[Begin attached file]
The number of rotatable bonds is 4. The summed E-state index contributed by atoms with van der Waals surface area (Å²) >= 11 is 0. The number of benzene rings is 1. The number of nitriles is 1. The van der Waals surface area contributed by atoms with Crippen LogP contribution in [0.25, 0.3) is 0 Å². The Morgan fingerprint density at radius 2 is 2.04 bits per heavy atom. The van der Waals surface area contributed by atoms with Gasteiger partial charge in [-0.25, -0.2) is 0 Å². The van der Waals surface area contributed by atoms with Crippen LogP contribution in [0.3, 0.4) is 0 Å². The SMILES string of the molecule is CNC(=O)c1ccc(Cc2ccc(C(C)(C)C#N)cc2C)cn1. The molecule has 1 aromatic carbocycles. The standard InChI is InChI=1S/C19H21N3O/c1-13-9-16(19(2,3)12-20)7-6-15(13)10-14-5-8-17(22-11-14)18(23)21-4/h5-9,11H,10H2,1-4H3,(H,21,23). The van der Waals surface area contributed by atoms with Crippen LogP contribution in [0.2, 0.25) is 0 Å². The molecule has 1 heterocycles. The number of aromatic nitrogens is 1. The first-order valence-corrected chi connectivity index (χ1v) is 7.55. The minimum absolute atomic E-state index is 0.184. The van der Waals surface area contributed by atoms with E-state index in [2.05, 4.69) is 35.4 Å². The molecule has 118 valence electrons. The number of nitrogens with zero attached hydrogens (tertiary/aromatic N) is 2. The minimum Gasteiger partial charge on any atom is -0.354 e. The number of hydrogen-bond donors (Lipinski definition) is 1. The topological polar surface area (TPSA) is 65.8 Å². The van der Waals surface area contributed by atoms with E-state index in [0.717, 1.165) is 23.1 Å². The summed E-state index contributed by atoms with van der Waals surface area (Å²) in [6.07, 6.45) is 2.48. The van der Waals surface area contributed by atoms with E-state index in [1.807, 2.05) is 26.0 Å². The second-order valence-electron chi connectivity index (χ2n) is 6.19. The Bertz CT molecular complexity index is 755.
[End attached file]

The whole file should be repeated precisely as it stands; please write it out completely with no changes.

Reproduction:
The number of rotatable bonds is 4. The summed E-state index contributed by atoms with van der Waals surface area (Å²) >= 11 is 0. The number of benzene rings is 1. The number of nitriles is 1. The van der Waals surface area contributed by atoms with Crippen LogP contribution in [0.25, 0.3) is 0 Å². The Morgan fingerprint density at radius 2 is 2.04 bits per heavy atom. The van der Waals surface area contributed by atoms with Gasteiger partial charge in [-0.25, -0.2) is 0 Å². The van der Waals surface area contributed by atoms with Crippen LogP contribution in [0.3, 0.4) is 0 Å². The SMILES string of the molecule is CNC(=O)c1ccc(Cc2ccc(C(C)(C)C#N)cc2C)cn1. The molecule has 1 aromatic carbocycles. The standard InChI is InChI=1S/C19H21N3O/c1-13-9-16(19(2,3)12-20)7-6-15(13)10-14-5-8-17(22-11-14)18(23)21-4/h5-9,11H,10H2,1-4H3,(H,21,23). The van der Waals surface area contributed by atoms with Crippen LogP contribution in [0.2, 0.25) is 0 Å². The molecule has 1 heterocycles. The number of aromatic nitrogens is 1. The first-order valence-corrected chi connectivity index (χ1v) is 7.55. The minimum absolute atomic E-state index is 0.184. The van der Waals surface area contributed by atoms with E-state index in [2.05, 4.69) is 35.4 Å². The molecule has 118 valence electrons. The number of nitrogens with zero attached hydrogens (tertiary/aromatic N) is 2. The minimum Gasteiger partial charge on any atom is -0.354 e. The number of hydrogen-bond donors (Lipinski definition) is 1. The topological polar surface area (TPSA) is 65.8 Å². The van der Waals surface area contributed by atoms with E-state index in [0.717, 1.165) is 23.1 Å². The summed E-state index contributed by atoms with van der Waals surface area (Å²) in [6.07, 6.45) is 2.48. The van der Waals surface area contributed by atoms with E-state index in [1.807, 2.05) is 26.0 Å². The second-order valence-electron chi connectivity index (χ2n) is 6.19. The Bertz CT molecular complexity index is 755.